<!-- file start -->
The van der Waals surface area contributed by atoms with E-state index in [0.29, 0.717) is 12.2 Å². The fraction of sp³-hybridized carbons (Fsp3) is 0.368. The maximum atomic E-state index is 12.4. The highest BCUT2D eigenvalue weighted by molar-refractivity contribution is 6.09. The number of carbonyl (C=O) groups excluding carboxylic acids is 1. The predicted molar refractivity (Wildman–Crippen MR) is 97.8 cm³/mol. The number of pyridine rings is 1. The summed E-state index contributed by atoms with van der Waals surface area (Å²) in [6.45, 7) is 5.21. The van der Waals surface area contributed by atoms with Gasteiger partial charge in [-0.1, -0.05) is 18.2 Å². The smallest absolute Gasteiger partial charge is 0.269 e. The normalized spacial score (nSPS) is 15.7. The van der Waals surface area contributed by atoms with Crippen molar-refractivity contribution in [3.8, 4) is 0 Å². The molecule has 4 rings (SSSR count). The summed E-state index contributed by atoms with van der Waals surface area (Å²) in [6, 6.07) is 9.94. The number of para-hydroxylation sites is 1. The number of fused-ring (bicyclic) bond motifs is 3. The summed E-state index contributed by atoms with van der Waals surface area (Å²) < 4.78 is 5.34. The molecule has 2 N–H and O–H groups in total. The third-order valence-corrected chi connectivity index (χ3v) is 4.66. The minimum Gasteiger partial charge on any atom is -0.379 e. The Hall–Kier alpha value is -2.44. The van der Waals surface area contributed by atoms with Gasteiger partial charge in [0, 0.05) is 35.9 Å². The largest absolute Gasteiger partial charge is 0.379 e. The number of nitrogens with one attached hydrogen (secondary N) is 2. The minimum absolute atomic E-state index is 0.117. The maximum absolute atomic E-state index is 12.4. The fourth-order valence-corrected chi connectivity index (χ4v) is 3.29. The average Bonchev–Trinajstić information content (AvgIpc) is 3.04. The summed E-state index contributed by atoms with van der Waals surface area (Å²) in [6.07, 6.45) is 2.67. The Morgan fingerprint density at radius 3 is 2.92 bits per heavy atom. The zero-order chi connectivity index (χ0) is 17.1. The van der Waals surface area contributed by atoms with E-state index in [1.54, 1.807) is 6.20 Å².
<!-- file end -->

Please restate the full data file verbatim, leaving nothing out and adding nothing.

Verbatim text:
The van der Waals surface area contributed by atoms with E-state index in [0.29, 0.717) is 12.2 Å². The fraction of sp³-hybridized carbons (Fsp3) is 0.368. The maximum atomic E-state index is 12.4. The highest BCUT2D eigenvalue weighted by molar-refractivity contribution is 6.09. The number of carbonyl (C=O) groups excluding carboxylic acids is 1. The predicted molar refractivity (Wildman–Crippen MR) is 97.8 cm³/mol. The number of pyridine rings is 1. The summed E-state index contributed by atoms with van der Waals surface area (Å²) in [6.45, 7) is 5.21. The van der Waals surface area contributed by atoms with Gasteiger partial charge in [-0.1, -0.05) is 18.2 Å². The smallest absolute Gasteiger partial charge is 0.269 e. The normalized spacial score (nSPS) is 15.7. The van der Waals surface area contributed by atoms with Crippen molar-refractivity contribution in [3.8, 4) is 0 Å². The molecule has 4 rings (SSSR count). The summed E-state index contributed by atoms with van der Waals surface area (Å²) in [6, 6.07) is 9.94. The number of para-hydroxylation sites is 1. The number of fused-ring (bicyclic) bond motifs is 3. The summed E-state index contributed by atoms with van der Waals surface area (Å²) < 4.78 is 5.34. The molecule has 2 N–H and O–H groups in total. The third-order valence-corrected chi connectivity index (χ3v) is 4.66. The minimum Gasteiger partial charge on any atom is -0.379 e. The Hall–Kier alpha value is -2.44. The van der Waals surface area contributed by atoms with Gasteiger partial charge in [0, 0.05) is 35.9 Å². The largest absolute Gasteiger partial charge is 0.379 e. The number of nitrogens with one attached hydrogen (secondary N) is 2. The minimum absolute atomic E-state index is 0.117. The maximum absolute atomic E-state index is 12.4. The fourth-order valence-corrected chi connectivity index (χ4v) is 3.29. The average Bonchev–Trinajstić information content (AvgIpc) is 3.04. The summed E-state index contributed by atoms with van der Waals surface area (Å²) in [6.07, 6.45) is 2.67. The Morgan fingerprint density at radius 3 is 2.92 bits per heavy atom. The zero-order chi connectivity index (χ0) is 17.1. The van der Waals surface area contributed by atoms with E-state index in [1.54, 1.807) is 6.20 Å².